This morning we released our 2014 State Business Tax Climate Index, which enables business leaders, government policymakers, and taxpayers to gauge how their states’ taxA tax is a mandatory payment or charge collected by local, state, and national governments from individuals or businesses to cover the costs of general government services, goods, and activities. systems compare. (Download PDF of the 2014 Index.)
While total taxes paid is a relevant measure, another is how the elements of a state tax system enhance or harm the competitiveness of a state’s business environment. The Index looks at over 100 variables in individual income taxAn individual income tax (or personal income tax) is levied on the wages, salaries, investments, or other forms of income an individual or household earns. The U.S. imposes a progressive income tax where rates increase with income. The Federal Income Tax was established in 1913 with the ratification of the 16th Amendment. Though barely 100 years old, individual income taxes are the largest source of tax revenue in the U.S. , corporate income taxA corporate income tax (CIT) is levied by federal and state governments on business profits. Many companies are not subject to the CIT because they are taxed as pass-through businesses, with income reportable under the individual income tax. , sales taxA sales tax is levied on retail sales of goods and services and, ideally, should apply to all final consumption with few exemptions. Many governments exempt goods like groceries; base broadening, such as including groceries, could keep rates lower. A sales tax should exempt business-to-business transactions which, when taxed, cause tax pyramiding. , unemployment insurance tax, and property taxA property tax is primarily levied on immovable property like land and buildings, as well as on tangible personal property that is movable, like vehicles and equipment. Property taxes are the single largest source of state and local revenue in the U.S. and help fund schools, roads, police, and other services. to reduce these many complex considerations to an easy-to-use ranking.
The 10 best states in this year’s 2014 Index are Wyoming, South Dakota, Nevada, Alaska, Florida, Washington, Montana, New Hampshire, Utah, and Indiana. Many of these states do not have one or more of the major taxes, and thus do not have the associated complexity and distortions. But this does not mean that a state cannot rank in the top ten while still levying all the major taxes. Indiana, which ousted Texas from the top ten this year (see page 5 of the report), and Utah have all the major tax types, but levy them with low rates on broad bases.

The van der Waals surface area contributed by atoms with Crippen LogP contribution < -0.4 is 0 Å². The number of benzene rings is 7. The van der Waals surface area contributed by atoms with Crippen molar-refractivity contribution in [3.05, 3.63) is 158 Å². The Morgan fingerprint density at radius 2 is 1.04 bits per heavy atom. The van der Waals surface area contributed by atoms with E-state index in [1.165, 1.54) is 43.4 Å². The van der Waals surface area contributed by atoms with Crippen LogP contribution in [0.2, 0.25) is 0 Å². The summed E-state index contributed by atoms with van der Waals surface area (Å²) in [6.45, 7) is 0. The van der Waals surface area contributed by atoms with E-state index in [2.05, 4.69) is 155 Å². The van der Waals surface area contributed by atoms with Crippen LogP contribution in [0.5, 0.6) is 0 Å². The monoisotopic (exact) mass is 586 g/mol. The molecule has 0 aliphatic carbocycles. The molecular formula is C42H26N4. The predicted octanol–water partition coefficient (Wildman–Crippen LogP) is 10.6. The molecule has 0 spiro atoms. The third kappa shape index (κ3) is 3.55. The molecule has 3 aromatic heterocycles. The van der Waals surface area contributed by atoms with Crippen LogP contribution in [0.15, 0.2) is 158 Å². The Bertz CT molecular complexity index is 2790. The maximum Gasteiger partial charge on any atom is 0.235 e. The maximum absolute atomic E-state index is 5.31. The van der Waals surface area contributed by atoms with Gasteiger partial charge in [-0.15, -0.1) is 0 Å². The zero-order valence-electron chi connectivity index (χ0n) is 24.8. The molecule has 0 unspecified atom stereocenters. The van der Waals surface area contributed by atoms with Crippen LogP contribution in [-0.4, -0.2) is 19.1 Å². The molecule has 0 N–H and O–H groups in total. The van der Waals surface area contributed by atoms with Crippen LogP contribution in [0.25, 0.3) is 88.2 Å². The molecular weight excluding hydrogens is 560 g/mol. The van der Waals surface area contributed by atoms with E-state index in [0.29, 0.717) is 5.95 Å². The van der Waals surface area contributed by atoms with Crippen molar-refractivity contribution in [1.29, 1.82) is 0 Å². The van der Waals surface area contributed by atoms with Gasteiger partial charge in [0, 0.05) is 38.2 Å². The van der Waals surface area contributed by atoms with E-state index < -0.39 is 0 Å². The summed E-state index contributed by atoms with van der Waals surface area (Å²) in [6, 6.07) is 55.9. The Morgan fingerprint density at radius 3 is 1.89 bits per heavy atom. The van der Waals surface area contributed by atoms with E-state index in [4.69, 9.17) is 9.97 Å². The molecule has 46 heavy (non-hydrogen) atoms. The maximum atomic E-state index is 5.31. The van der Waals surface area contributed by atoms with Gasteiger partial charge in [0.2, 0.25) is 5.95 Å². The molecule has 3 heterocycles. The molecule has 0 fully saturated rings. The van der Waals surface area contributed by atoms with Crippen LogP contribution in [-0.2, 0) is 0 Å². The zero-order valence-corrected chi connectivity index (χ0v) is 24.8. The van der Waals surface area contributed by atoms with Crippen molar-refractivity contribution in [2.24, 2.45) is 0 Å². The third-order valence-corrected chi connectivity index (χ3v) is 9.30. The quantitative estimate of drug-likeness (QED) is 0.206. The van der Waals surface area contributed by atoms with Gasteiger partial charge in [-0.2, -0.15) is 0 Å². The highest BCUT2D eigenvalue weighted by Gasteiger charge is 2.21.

The 10 lowest ranked, or worst, states in the 2014 Index are New York, New Jersey, California, Minnesota, Rhode Island, Vermont, North Carolina, Wisconsin, Connecticut, and Maryland. The states in the bottom 10 suffer from the same afflictions: complex, non-neutral taxes with comparatively high rates.
While not reflected in this year’s edition, a great testament to the Index’s value is its use as a success metric for comprehensive reforms passed this year in North Carolina. While the state remains ranked 44th for this edition, it will move to as high as 17th as these reforms take effect in coming years. Positive changes enacted by Indiana, Nebraska, and New Mexico also take effect in future years (see page 53 of the report).
Minnesota, by contrast, enacted a package of tax changes that reduce the state’s competitiveness, including a retroactive hike in the individual income tax rate. Since last year, they have dropped from 45th to 47th place (see page 6). New York and New Jersey are in a virtual tie for last place, and any change next year could change their positions (see page 11). A problematic sales tax/gasoline tax reform in Virginia dropped that state three places (see page 12). Other major changes are noted in the blue boxes throughout the report.
We hope that this information helps you gauge how your tax system compares and provides a roadmap for improving the business tax climate. Each year, the Index report is downloaded over half a million times and is referenced in hundreds of major media articles and in several State of the State addresses. The rankings are used in other organization’s rankings as the tax component, and recent academic evidence found correlation between Index component ranking and state wage and economic growth.
The 2014 Index represents the tax climate of each state as of July 1, 2013, the first day of the standard 2014 state fiscal year. Read the 56-page Index report by Scott Drenkard and Joseph Henchman and the results at https://taxfoundation.org/index (Download a PDF version here.)
|State||Overall Rank||Corporate Tax Rank||Individual Income Tax Rank||Sales Tax Rank||Unemployment Insurance Tax Rank||Property Tax Rank|
|Dist. of Columbia||44||35||34||41||26||44|